Uber’s Shady Competitive Intelligence Unit Revealed in Court

In an interesting turn of events, the ongoing case of Waymo v. Uber, which was scheduled to go to trial next week, has come to a screeching halt amid allegations of Uber having withheld material information surrounding the existence of a unit within the company set up specifically to steal the intellectual property of others.

U.S. District Judge William Alsup, overseeing the trial, rebuked Uber, ordering the company to release to the court “all documents in the entire company that have anything to do with ephemeral [Wickr rooms for collaboration], anything to do with non-attributable devices, and anything to do with false attorney/client privilege,” according to ARS Technica.

This sounds familiar, as in October we discussed the previously unreleased due diligence report which set Uber’s defense afire. It appears the company has evermore gas to pour on its self-inflicted fire.

Former Uber Employee Spills the Beans

Court documents reveal the existence of a letter from the lawyer of Richard Jacobs, a former Uber employee, accompanied by Jacobs’ own testimony on Nov. 27, which provided sufficient evidence to the court that the company had a systematic methodology in place to gather competitor’s technologies. Furthermore, according to the New York Times, Uber went to “considerable lengths to cover its tracks.”

Jacobs’ letter came to light when the U.S. Attorney for Northern California alerted the court to the existence of the letter, written to Angela Padilla, the deputy general counsel at Uber.

How would Jacobs know? The Times reports that Jacobs was hired in March 2016 as Uber’s manager of global intelligence and fired in April, taking with him a $4.5 million settlement. He remains a paid security consultant to the company.

Alsup is reported to have said to Uber’s lawyers, “I can no longer trust the words of the lawyers for Uber in this case. Even if half of what is in that letter is true, it would be an injustice for Waymo to go to trial.”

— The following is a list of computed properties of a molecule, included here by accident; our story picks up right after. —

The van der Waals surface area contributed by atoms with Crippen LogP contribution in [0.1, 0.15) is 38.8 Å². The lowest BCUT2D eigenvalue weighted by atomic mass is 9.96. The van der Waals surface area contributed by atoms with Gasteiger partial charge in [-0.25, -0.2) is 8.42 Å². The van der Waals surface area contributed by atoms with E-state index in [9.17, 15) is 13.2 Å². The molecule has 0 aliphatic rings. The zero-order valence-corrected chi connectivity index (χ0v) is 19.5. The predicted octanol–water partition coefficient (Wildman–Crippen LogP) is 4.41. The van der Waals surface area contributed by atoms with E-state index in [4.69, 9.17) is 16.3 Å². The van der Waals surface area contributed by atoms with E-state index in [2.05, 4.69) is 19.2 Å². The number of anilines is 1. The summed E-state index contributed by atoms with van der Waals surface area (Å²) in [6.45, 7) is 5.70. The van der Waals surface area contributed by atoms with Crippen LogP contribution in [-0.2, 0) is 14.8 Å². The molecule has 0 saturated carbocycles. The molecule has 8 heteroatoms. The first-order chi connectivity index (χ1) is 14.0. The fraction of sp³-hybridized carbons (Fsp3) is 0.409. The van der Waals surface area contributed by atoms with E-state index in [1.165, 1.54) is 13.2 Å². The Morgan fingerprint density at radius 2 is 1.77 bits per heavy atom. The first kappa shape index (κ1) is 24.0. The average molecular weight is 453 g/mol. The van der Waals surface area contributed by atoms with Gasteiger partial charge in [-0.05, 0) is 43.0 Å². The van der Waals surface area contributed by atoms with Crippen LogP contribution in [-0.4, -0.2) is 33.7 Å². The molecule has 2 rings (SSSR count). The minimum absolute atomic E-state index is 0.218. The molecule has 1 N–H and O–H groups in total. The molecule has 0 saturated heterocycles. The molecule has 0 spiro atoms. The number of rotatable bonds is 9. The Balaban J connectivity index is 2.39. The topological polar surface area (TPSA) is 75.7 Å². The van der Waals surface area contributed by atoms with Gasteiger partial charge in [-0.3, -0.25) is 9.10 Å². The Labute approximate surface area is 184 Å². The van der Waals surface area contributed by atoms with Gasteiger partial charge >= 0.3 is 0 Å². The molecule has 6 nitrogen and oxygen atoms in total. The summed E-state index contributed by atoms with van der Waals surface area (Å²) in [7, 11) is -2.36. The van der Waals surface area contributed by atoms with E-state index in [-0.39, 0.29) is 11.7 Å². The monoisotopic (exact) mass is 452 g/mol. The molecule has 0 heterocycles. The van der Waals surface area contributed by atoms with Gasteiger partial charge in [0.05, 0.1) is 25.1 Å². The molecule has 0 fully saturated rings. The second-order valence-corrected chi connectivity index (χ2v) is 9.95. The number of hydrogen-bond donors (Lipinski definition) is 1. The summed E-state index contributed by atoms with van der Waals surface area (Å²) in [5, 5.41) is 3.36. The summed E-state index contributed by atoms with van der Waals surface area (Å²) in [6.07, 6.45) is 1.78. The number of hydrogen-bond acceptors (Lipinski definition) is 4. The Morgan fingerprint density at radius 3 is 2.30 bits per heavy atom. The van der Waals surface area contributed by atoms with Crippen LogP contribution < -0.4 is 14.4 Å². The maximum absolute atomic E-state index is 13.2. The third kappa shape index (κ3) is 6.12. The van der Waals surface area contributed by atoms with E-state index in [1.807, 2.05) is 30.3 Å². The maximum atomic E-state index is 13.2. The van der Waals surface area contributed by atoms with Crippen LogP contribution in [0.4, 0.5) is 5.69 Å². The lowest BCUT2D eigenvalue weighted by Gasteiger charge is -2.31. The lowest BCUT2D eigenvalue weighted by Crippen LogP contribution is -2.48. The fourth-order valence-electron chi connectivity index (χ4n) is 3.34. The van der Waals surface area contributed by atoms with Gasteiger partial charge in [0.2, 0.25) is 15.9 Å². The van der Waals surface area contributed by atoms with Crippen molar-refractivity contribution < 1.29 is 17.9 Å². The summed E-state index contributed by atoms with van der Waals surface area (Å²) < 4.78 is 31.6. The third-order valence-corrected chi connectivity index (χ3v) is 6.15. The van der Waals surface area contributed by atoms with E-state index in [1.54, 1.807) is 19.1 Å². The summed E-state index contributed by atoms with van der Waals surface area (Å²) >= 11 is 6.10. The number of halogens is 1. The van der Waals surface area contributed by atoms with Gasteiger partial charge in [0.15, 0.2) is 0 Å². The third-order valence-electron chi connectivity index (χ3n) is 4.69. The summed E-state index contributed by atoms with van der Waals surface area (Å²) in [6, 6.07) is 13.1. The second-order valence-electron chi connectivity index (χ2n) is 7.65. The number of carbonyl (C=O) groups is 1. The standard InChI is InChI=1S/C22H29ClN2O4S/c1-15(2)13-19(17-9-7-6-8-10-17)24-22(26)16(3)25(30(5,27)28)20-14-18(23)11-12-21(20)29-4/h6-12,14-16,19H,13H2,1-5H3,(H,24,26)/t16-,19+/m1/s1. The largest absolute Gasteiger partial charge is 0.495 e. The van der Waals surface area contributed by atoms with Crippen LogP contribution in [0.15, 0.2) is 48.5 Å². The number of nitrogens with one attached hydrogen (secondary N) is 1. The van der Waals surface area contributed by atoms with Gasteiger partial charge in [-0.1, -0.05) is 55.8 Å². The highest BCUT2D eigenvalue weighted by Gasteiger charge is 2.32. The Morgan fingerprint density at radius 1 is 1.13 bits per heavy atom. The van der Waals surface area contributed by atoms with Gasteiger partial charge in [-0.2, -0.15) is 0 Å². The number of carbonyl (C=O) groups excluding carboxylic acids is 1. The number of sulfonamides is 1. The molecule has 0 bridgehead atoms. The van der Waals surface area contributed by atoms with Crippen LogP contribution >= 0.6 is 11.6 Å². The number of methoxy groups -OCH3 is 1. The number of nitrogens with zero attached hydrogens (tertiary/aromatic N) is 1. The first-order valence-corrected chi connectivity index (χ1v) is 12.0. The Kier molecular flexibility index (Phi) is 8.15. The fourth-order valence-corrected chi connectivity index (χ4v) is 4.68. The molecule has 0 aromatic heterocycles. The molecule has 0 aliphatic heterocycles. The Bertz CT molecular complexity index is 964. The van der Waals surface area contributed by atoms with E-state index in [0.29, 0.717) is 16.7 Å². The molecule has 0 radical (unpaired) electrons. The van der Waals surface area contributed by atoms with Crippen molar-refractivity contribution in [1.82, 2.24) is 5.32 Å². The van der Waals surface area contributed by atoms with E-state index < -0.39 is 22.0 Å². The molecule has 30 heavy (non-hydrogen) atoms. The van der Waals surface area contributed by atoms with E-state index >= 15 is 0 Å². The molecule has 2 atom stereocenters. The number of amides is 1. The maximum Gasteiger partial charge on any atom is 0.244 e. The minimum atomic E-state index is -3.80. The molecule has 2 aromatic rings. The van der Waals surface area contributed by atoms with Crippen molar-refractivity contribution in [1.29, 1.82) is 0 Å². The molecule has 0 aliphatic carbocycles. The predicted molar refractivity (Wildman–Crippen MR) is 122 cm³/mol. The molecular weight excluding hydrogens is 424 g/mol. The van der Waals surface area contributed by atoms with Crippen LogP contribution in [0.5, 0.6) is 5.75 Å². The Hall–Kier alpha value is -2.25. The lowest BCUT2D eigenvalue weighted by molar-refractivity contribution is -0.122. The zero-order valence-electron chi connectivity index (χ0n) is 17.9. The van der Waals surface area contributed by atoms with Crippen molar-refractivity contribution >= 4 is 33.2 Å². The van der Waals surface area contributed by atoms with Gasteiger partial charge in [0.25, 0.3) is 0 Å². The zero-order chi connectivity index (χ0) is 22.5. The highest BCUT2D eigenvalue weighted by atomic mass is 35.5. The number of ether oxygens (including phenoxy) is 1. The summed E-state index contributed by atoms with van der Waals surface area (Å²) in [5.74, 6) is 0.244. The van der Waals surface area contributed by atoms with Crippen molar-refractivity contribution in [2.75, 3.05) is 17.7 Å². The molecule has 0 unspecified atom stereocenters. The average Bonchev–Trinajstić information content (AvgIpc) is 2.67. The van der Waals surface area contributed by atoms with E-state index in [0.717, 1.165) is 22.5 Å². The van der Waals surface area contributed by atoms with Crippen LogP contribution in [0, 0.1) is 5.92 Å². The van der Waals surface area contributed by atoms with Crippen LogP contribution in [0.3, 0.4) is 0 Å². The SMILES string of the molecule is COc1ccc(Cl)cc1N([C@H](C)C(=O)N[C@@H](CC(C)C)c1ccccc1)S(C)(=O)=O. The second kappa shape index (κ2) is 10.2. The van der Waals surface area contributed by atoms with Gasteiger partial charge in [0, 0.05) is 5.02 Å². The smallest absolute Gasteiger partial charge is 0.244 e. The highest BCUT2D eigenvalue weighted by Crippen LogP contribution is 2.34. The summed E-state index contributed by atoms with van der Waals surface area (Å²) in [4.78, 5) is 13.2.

How Did the Competitive Intelligence Unit Operate?

According to Jacobs, Uber took deliberate efforts to “prevent sensitive info from legal discovery.” Their team was taught the use of attorney-client privilege and how to use encrypted communications including Wickr, a secure ephemeral application for secure messaging and collaboration that is encrypted and has the ability to self-destruct the content. In addition, says Jacobs, phone and video calls were to be used to share information, not unsecured written communications.

Jacobs described how his team would scour GitHub to identify competitor’s information or codes and to identify personnel within competitor’s companies who would be attractive targets for an approach to hire and purloin the intellectual property of the competitor. Furthermore, according to the AP, Jacobs testified that Uber hired several contractors, including those who “employed former CIA agents (sic) to help Uber infiltrate rival’s computers.”

Still More to Learn

With the trial delayed, and Judge Alsup’s request for Uber to have its attorneys testify, we now await his revelation of the unredacted Jacobs letter, which will allow a clearer picture into the company’s courtroom antics and their unscrupulous competitive intelligence unit.

Christopher Burgess

Christopher Burgess (@burgessct) is a writer, speaker and commentator on security issues. He is a former Senior Security Advisor to Cisco and served 30+ years within the CIA which awarded him the Distinguished Career Intelligence Medal upon his retirement. Christopher co-authored the book, “Secrets Stolen, Fortunes Lost, Preventing Intellectual Property Theft and Economic Espionage in the 21st Century”. He also founded the non-profit: Senior Online Safety.

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